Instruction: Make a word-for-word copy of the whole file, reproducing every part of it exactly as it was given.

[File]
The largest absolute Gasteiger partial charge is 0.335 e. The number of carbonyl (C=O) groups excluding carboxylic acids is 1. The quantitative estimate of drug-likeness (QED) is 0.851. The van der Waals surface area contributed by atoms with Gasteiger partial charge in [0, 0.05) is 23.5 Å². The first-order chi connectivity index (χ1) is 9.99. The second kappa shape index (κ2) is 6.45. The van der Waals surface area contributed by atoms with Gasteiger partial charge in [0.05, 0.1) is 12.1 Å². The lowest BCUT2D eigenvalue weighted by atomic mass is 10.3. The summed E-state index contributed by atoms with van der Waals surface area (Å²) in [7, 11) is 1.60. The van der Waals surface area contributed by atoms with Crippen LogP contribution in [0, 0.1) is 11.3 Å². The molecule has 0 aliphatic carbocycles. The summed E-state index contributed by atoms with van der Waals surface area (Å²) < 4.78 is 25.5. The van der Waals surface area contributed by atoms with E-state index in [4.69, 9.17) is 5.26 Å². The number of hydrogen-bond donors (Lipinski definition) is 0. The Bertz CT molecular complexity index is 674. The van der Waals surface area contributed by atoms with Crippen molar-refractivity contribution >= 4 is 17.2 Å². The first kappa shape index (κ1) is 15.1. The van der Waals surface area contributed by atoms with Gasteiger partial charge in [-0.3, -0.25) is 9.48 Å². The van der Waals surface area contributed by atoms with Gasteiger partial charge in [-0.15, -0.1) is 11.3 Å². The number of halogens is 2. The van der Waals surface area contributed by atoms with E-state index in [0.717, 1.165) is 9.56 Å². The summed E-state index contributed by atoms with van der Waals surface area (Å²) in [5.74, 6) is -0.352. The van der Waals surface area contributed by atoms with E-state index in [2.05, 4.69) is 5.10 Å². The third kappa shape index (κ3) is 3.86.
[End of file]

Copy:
The largest absolute Gasteiger partial charge is 0.335 e. The number of carbonyl (C=O) groups excluding carboxylic acids is 1. The quantitative estimate of drug-likeness (QED) is 0.851. The van der Waals surface area contributed by atoms with Gasteiger partial charge in [0, 0.05) is 23.5 Å². The first-order chi connectivity index (χ1) is 9.99. The second kappa shape index (κ2) is 6.45. The van der Waals surface area contributed by atoms with Gasteiger partial charge in [0.05, 0.1) is 12.1 Å². The lowest BCUT2D eigenvalue weighted by atomic mass is 10.3. The summed E-state index contributed by atoms with van der Waals surface area (Å²) in [7, 11) is 1.60. The van der Waals surface area contributed by atoms with Crippen LogP contribution in [0, 0.1) is 11.3 Å². The molecule has 0 aliphatic carbocycles. The summed E-state index contributed by atoms with van der Waals surface area (Å²) < 4.78 is 25.5. The van der Waals surface area contributed by atoms with E-state index in [4.69, 9.17) is 5.26 Å². The number of hydrogen-bond donors (Lipinski definition) is 0. The Bertz CT molecular complexity index is 674. The van der Waals surface area contributed by atoms with Crippen molar-refractivity contribution >= 4 is 17.2 Å². The first kappa shape index (κ1) is 15.1. The van der Waals surface area contributed by atoms with Gasteiger partial charge in [-0.3, -0.25) is 9.48 Å². The van der Waals surface area contributed by atoms with Gasteiger partial charge in [-0.15, -0.1) is 11.3 Å². The number of halogens is 2. The van der Waals surface area contributed by atoms with E-state index in [0.717, 1.165) is 9.56 Å². The summed E-state index contributed by atoms with van der Waals surface area (Å²) in [5.74, 6) is -0.352. The van der Waals surface area contributed by atoms with E-state index in [2.05, 4.69) is 5.10 Å². The third kappa shape index (κ3) is 3.86.